Android Oreo started rolling out to supported Nexus and Pixel devices about 4 months ago. After that, we saw some manufacturers announce that they had plans to push out the update to their existing devices and some even went ahead to release new devices that came with Android Oreo pre-installed.
Given that Android Oreo has been around for at least 4 months, you would expect its market share to be significant but unfortunately it is not. At the moment, Android Oreo is installed in about 0.7% of all Android devices. This is not a small number but is not big either. You can argue that we haven’t seen that many device come with the OS pre-installed but you also have to consider the fact that for the number to rise significantly, manufacturers have to update their existing devices as not many people are willing or able to buy new phones.
I wish manufacturers such as Samsung, HMD Global (Nokia), OnePlus and others who released new smartphones towards the end of 2017 could update these smartphones as soon as possible as some of their devices were released after Android Oreo was made official. These devices should have come with Android Oreo in the first place and given that they didn’t, they should be getting the update as of now.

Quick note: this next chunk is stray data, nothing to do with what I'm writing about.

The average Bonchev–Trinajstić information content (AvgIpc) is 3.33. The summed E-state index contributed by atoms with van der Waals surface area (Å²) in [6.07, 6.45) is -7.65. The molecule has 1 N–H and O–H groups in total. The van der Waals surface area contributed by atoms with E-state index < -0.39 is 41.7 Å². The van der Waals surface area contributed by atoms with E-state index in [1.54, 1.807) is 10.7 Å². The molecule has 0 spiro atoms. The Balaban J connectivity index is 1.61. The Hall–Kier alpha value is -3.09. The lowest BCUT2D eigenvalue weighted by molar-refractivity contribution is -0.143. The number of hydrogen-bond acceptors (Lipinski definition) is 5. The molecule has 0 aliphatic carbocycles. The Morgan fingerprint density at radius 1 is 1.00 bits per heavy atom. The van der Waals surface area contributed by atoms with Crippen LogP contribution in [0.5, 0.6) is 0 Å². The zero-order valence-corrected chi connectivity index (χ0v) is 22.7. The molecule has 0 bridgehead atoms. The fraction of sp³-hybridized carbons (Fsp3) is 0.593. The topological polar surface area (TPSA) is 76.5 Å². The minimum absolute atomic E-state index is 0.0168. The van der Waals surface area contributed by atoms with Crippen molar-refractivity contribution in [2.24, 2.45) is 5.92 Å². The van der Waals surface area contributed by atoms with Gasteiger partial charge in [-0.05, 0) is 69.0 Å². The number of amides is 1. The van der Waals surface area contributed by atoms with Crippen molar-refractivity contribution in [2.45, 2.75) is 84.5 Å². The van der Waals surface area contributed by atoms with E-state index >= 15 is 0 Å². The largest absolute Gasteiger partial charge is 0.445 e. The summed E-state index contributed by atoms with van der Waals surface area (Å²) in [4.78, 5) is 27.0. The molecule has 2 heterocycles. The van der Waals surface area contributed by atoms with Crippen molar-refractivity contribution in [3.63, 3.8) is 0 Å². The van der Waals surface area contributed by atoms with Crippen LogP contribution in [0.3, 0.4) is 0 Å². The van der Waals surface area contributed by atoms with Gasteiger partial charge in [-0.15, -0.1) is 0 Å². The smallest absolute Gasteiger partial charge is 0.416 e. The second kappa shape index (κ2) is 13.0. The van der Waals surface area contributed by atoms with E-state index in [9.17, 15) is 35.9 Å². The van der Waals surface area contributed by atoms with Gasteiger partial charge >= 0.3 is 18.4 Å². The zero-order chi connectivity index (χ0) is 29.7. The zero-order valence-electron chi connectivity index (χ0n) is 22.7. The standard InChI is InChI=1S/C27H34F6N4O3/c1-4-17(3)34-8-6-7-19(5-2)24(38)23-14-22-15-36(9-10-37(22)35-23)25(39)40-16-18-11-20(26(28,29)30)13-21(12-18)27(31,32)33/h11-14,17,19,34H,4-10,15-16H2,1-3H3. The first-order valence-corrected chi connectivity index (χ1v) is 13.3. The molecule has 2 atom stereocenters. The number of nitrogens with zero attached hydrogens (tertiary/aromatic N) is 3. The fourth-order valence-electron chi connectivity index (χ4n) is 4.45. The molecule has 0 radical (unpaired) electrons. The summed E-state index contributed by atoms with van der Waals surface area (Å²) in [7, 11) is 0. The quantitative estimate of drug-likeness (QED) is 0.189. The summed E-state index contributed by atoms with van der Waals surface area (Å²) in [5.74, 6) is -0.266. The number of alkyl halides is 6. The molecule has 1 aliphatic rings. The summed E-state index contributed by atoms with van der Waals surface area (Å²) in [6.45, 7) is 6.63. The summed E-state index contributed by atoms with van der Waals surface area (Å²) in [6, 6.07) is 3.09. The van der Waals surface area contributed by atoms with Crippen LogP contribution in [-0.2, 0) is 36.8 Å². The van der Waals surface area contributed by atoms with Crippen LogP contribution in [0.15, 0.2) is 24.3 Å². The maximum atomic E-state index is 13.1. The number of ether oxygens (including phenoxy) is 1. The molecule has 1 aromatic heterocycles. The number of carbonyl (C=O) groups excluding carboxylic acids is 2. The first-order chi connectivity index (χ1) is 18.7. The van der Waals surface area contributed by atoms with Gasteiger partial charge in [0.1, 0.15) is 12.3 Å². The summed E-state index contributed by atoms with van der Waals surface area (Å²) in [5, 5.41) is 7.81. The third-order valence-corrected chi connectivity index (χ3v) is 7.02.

That little rant aside, Android Oreo reaching 0.7% market share is a tiny bump from November when its market share was at 0.3%. The most popular Android version is Marshmallow with a market share of 28.6%. This is interesting as the update was released back in 2015 and it is still the most popular version in January 2018. Marshmallow has lost some ground from last month when its market share stood at 29.7%.
Following Marshmallow closely is Android Nougat with 26.3% market share. This a 3% rise from last month. The other Android versions on the list include Lollipop with a market share of 25.1%, KitKat with a market share of 12.8%, Jelly Bean with 5.6%, Ice Cream Sandwich with 0.5% and Gingerbread with 0.4%.
As the year progresses, I expect Android Ore’s and Nougat’s market share to continue rising. Most of the other versions will see their market share drop.